Torres, 'Sprinter'

Torres. (Courtesy of the artist)
Torres. (Courtesy of the artist)

Walk America's motor-mown playing fields on a Sunday afternoon, past baseball diamonds that look like half-hewn crop circles and running tracks cut in dirt or clay. See the swarms of children neatening themselves into game formations, each one trying to tamp down nervous energy and make her talent behave. Skinny legs protrude from nylon shorts quickly pulled on after the church clothes come off. Mothers sit and knit on the sidelines in collapsible chairs. Fathers stand, ready to go to the snack bar or sneak a cooler beer; ready to yell. This is fun? One or two kids run like thoroughbreds toward a victory, and in those moments, everyone agrees: The vigor of the game gets bodies strong, the discipline will guide players toward successful adulthood. And the yelling, the sadness of the weak player who's never put in, all that can be silenced by the snap of the team picture.

But then there's the wild kid, who runs the wrong way, who drops the ball maybe on purpose, who says to her mother in the car after the game, I don't want to do this any more. She'll be back. The coach convinces the parents. The child is so fast, and her potential has become her punishment. She squanders it magnificently. Her friends don't get her any more. After the game, she always ignores them; she goes to her room and writes her insecurities in tight lines that spill beyond the borders of her spiral notebook. Nearing sunset on Monday, a day free of practice, she will sneak through her backyard fence and go to the field and run and run and run and run.

"Sprinter," the title track from Torres's career-making new album, to be released in May, reveals this child: how she suffers, and finally, willfully thrives. Belittled and betrayed within the not-so-safe space of her religious upbringing, Scott's sprinter runs in circles, gets into a lather. The song's lyrics are both particular and philosophical. Whether it's straight-up biography from Mackenzie Scott's Christian youth in Macon, Georgia only matters if truth-telling is what it took to achieve the tight perspective that makes "Sprinter" both dizzying and forcefully clear. This kid who runs away and runs back and finally decides to outlast what endangers her — "if there's still time, I'll choose the sun" — could live in any town whose main roads are lined with overlit parks and recently constructed churches.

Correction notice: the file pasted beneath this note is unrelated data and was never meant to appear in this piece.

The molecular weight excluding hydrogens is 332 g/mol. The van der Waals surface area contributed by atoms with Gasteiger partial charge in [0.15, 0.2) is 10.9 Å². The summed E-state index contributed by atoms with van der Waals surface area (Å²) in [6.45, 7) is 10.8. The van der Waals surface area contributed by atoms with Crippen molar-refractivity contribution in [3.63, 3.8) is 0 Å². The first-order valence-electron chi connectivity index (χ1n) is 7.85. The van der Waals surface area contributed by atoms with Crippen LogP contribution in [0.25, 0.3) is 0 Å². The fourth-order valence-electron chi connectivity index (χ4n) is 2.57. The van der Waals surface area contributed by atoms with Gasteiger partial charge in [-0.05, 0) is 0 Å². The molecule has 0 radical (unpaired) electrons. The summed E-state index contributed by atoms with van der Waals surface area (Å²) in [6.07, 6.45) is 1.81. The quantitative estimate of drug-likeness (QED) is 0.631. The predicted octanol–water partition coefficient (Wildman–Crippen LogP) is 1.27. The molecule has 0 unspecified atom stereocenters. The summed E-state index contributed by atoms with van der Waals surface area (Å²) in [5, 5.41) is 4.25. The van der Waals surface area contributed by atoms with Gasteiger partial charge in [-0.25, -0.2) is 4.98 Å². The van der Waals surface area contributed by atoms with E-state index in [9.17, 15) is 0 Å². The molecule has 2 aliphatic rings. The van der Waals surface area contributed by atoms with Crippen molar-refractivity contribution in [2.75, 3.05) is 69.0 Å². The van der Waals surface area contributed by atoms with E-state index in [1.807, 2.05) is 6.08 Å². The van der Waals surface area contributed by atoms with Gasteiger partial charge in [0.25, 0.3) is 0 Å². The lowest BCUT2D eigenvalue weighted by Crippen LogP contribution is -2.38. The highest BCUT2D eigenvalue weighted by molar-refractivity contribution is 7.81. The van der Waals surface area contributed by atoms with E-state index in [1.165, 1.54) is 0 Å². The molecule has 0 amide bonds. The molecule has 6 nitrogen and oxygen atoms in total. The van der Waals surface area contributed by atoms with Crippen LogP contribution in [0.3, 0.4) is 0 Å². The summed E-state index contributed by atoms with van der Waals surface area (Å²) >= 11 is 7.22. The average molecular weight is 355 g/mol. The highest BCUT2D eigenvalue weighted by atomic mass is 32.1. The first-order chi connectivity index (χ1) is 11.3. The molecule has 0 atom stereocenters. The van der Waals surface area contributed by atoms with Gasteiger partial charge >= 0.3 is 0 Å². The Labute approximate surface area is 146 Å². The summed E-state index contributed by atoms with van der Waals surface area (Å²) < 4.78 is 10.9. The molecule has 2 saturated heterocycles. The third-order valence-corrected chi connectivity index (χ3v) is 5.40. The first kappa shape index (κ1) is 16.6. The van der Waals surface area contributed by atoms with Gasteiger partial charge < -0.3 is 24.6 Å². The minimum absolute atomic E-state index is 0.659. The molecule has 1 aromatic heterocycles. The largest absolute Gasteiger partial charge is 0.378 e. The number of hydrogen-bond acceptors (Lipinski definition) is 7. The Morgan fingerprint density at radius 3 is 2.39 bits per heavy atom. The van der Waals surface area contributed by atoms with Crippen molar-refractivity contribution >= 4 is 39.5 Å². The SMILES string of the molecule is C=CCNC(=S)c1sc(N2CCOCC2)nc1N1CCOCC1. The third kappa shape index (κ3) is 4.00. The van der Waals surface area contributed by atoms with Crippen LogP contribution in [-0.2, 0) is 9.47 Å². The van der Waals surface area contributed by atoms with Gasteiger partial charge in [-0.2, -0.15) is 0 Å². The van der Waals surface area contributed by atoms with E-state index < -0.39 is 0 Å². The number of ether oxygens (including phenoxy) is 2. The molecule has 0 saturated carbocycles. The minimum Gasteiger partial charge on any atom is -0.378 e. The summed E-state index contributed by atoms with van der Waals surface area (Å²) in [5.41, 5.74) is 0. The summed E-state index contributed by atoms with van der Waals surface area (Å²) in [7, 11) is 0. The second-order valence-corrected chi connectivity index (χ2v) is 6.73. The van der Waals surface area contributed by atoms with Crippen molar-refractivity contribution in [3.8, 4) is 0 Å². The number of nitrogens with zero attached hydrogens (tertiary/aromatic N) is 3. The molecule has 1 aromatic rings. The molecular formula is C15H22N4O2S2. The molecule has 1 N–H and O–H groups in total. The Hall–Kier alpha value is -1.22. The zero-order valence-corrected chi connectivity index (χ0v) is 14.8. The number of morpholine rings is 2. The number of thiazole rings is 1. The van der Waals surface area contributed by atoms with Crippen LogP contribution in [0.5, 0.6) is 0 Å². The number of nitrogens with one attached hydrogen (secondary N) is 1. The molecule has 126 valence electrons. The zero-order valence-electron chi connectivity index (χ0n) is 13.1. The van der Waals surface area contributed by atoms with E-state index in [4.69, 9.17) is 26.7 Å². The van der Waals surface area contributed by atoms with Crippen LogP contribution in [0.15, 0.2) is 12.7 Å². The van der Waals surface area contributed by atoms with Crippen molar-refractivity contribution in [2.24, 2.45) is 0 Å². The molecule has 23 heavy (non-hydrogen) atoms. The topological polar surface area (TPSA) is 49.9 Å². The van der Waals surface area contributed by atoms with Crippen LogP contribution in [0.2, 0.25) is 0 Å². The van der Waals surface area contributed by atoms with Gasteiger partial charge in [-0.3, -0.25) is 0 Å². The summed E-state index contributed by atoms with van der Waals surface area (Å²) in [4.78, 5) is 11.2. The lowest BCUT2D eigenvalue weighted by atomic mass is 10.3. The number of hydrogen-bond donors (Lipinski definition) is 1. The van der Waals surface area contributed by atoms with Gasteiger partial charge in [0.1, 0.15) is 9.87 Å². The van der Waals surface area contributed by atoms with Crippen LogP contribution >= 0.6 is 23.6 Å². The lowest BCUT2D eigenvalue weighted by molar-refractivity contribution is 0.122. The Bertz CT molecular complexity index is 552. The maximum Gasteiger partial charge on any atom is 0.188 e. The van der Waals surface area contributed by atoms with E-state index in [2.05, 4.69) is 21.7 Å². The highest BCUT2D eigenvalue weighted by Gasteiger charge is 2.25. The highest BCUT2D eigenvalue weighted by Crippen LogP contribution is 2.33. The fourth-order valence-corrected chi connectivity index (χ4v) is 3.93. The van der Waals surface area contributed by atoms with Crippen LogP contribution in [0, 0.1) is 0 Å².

"Sprinter" rises and falls like a pubescent mood. Scott is playing in a quartet with three masters of dynamically complicated rock — producer/drummer Rob Ellis and bassist Ian Oliver, frequent collaborators with Polly Harvey, and guitarist Adrian Utley of Portishead. The grinding guitar riff that frames the song's narrative embodies the push to achieve that every parentally-monitored child internalizes and dreads, an airier, spookier guitar line shows how that drive unravel. The distortion that overtakes the song midway feels like questioning, self-doubt, refusal. But the quietude that descends, that sunset feeling, as Scott modulates her fighting wail into a murmur. The moment has the impact of a chatty kid going silent, looking an adult in the eye. Are you listening?

The fact is, every child is a sprinter, flailing toward small victories, trying to prove her worth in incremental bursts, and every adult holds the memory of that desperate effort. "There's freedom to, and freedom from," Scott sings halfway through this sprint that turns into a marathon. "And freedom to run from everyone." Every child who's crushed grass beneath sneakers knows what it's like to wish the race could take her into open space. "Sprinter" creates that free zone, circles back on it, and ends up on a finish line of its own creation.

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Sprinter comes out May 5 on Partisan Records.
Sprinter comes out May 5 on Partisan Records.

Copyright NPR. View this article on npr.org.